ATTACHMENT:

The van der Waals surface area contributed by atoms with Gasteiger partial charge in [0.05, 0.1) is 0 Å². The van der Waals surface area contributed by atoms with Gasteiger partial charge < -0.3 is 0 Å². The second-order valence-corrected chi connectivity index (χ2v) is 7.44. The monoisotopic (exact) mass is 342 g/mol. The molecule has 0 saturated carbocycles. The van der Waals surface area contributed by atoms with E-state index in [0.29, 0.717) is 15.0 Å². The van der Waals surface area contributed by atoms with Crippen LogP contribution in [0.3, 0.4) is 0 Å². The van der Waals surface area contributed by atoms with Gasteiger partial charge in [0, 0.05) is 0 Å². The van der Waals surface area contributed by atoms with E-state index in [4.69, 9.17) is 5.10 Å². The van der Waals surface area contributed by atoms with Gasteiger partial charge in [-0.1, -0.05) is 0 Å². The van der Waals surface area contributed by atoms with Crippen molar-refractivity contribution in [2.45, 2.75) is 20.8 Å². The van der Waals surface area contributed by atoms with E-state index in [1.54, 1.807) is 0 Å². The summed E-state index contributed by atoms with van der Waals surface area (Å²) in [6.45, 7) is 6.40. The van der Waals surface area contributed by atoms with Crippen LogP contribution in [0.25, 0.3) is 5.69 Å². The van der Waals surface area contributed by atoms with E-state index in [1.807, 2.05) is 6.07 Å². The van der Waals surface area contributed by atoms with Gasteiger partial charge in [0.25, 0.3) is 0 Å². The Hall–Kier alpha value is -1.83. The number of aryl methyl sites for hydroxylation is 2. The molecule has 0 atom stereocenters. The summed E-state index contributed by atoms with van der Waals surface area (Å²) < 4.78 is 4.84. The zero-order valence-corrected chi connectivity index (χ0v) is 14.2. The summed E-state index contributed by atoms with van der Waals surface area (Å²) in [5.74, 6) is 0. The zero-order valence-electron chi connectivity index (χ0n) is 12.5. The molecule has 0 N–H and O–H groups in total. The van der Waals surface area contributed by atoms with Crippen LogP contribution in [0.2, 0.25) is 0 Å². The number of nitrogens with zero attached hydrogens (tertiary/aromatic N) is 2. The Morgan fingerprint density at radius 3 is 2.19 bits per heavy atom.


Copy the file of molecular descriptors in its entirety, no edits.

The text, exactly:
The van der Waals surface area contributed by atoms with Gasteiger partial charge in [0.05, 0.1) is 0 Å². The van der Waals surface area contributed by atoms with Gasteiger partial charge < -0.3 is 0 Å². The second-order valence-corrected chi connectivity index (χ2v) is 7.44. The monoisotopic (exact) mass is 342 g/mol. The molecule has 0 saturated carbocycles. The van der Waals surface area contributed by atoms with E-state index in [0.29, 0.717) is 15.0 Å². The van der Waals surface area contributed by atoms with Crippen LogP contribution in [0.3, 0.4) is 0 Å². The van der Waals surface area contributed by atoms with Gasteiger partial charge in [0, 0.05) is 0 Å². The van der Waals surface area contributed by atoms with E-state index in [4.69, 9.17) is 5.10 Å². The van der Waals surface area contributed by atoms with Gasteiger partial charge in [-0.1, -0.05) is 0 Å². The van der Waals surface area contributed by atoms with Crippen molar-refractivity contribution in [2.45, 2.75) is 20.8 Å². The van der Waals surface area contributed by atoms with E-state index in [1.54, 1.807) is 0 Å². The summed E-state index contributed by atoms with van der Waals surface area (Å²) in [6.45, 7) is 6.40. The van der Waals surface area contributed by atoms with Crippen LogP contribution in [0.25, 0.3) is 5.69 Å². The van der Waals surface area contributed by atoms with E-state index in [1.807, 2.05) is 6.07 Å². The van der Waals surface area contributed by atoms with Gasteiger partial charge in [0.25, 0.3) is 0 Å². The Hall–Kier alpha value is -1.83. The number of aryl methyl sites for hydroxylation is 2. The molecule has 0 atom stereocenters. The summed E-state index contributed by atoms with van der Waals surface area (Å²) < 4.78 is 4.84. The zero-order valence-corrected chi connectivity index (χ0v) is 14.2. The summed E-state index contributed by atoms with van der Waals surface area (Å²) in [5.74, 6) is 0. The zero-order valence-electron chi connectivity index (χ0n) is 12.5. The molecule has 0 N–H and O–H groups in total. The van der Waals surface area contributed by atoms with Crippen LogP contribution in [0.2, 0.25) is 0 Å². The number of nitrogens with zero attached hydrogens (tertiary/aromatic N) is 2. The Morgan fingerprint density at radius 3 is 2.19 bits per heavy atom.